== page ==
Properties of Possible Selves and the Social Context: Determinants of Risky Behaviors in Adolescents
thesisposted on 25.10.2015, 00:00 by Chia-Kuei Lee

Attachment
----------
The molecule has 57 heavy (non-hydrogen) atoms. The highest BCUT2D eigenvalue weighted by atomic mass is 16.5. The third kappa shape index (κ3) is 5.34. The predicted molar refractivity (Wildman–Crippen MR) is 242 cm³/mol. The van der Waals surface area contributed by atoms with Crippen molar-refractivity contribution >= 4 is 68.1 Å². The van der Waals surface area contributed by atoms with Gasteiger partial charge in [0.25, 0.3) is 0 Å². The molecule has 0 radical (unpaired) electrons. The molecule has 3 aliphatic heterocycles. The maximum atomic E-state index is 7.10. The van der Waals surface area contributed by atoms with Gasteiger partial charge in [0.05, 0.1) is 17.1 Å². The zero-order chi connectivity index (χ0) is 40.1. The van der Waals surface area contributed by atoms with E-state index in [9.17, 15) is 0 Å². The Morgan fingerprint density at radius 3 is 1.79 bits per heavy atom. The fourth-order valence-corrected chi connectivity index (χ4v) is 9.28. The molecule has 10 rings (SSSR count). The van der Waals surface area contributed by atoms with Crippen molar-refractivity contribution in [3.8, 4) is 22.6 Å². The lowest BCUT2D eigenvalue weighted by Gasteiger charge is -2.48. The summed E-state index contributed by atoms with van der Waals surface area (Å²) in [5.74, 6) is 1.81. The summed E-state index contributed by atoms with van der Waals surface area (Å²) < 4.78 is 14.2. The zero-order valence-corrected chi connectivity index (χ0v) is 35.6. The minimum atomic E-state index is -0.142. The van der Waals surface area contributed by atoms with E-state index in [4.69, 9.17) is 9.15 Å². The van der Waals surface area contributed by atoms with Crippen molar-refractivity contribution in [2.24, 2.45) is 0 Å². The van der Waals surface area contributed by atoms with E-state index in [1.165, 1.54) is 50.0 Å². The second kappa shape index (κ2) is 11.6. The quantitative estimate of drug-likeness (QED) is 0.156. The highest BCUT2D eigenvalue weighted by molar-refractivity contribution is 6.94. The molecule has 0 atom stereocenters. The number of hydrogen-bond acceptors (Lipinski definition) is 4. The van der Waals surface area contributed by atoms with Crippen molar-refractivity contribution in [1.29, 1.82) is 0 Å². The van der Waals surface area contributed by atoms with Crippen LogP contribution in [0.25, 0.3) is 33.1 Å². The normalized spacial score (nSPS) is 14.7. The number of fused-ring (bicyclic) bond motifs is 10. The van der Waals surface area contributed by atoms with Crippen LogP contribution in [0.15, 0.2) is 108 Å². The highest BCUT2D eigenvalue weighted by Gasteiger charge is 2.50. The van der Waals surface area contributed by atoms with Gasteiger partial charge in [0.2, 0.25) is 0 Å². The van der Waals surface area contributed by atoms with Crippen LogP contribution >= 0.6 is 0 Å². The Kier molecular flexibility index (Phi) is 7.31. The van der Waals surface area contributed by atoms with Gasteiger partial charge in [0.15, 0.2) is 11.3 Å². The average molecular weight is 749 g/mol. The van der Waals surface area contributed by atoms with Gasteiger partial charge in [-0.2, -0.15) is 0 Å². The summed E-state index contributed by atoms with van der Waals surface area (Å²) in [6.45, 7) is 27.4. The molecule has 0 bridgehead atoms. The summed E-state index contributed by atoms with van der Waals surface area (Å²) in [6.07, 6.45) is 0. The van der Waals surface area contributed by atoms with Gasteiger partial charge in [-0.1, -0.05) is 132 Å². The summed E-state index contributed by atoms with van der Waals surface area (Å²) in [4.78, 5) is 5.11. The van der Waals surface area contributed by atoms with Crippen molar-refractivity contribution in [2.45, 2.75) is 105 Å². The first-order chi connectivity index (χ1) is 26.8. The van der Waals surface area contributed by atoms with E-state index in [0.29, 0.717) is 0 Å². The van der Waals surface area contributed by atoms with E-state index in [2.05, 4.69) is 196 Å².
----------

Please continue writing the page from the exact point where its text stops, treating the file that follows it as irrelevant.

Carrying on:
Adolescent alcohol and tobacco use are significant public health problems. Many known family, parent, peer, and intrapersonal predictors are difficult to change and/or are not very discriminating. Possible selves, highly personalized cognitions about the self in the future, have been consistently shown to predict behavior, but have been underexplored in relation to adolescent alcohol and tobacco use. Because possible selves are modifiable, particularly in the formative stages of development, our objective was to determine the prospective influence of several possible self properties on adolescent alcohol consumption and alcohol problems and to determine whether an expected possible self as a “drinker” predicts tobacco use after controlling for alcohol consumption. A secondary analysis of data from 137 adolescents across the transition from 8th grade to 9th grade was conducted. Properties of the total array of possible selves (number of hoped-for, feared, and expected possible selves and the number of balanced hoped-for/feared possible self pairs) and properties of a single content domain (related to alcohol and the most important possible self) in 8th grade were predictors. Outcomes were 9th grade level of alcohol consumption, degree of alcohol problems, and lifetime tobacco use. Controlling for family structure, family cohesion, parental alcohol problems, friend influence, gender, and baseline behavior (all measured in 8th grade), having an expected possible self as a “drinker” predicted higher alcohol consumption and more alcohol problems in 9th grade. In contrast, having many hoped-for possible selves, having a most important hoped-for or feared possible self related to academics, and having a feared possible self as a “drinker” were protective. We also found that having an expected possible self as a “drinker” in 8th grade predicted tobacco use in 9th grade, even controlling for concurrent (9th grade) alcohol consumption, family structure, family cohesion, parental alcohol problems, friend influence, gender (all measured in 8th grade). Findings suggest that possible selves may be an important prospective predictor of alcohol and tobacco use. Interventions to foster expectations in healthy domains, highlight the negative consequences of drinking, and fostering the importance and personal relevance of academics may reduce adolescent alcohol and tobacco use.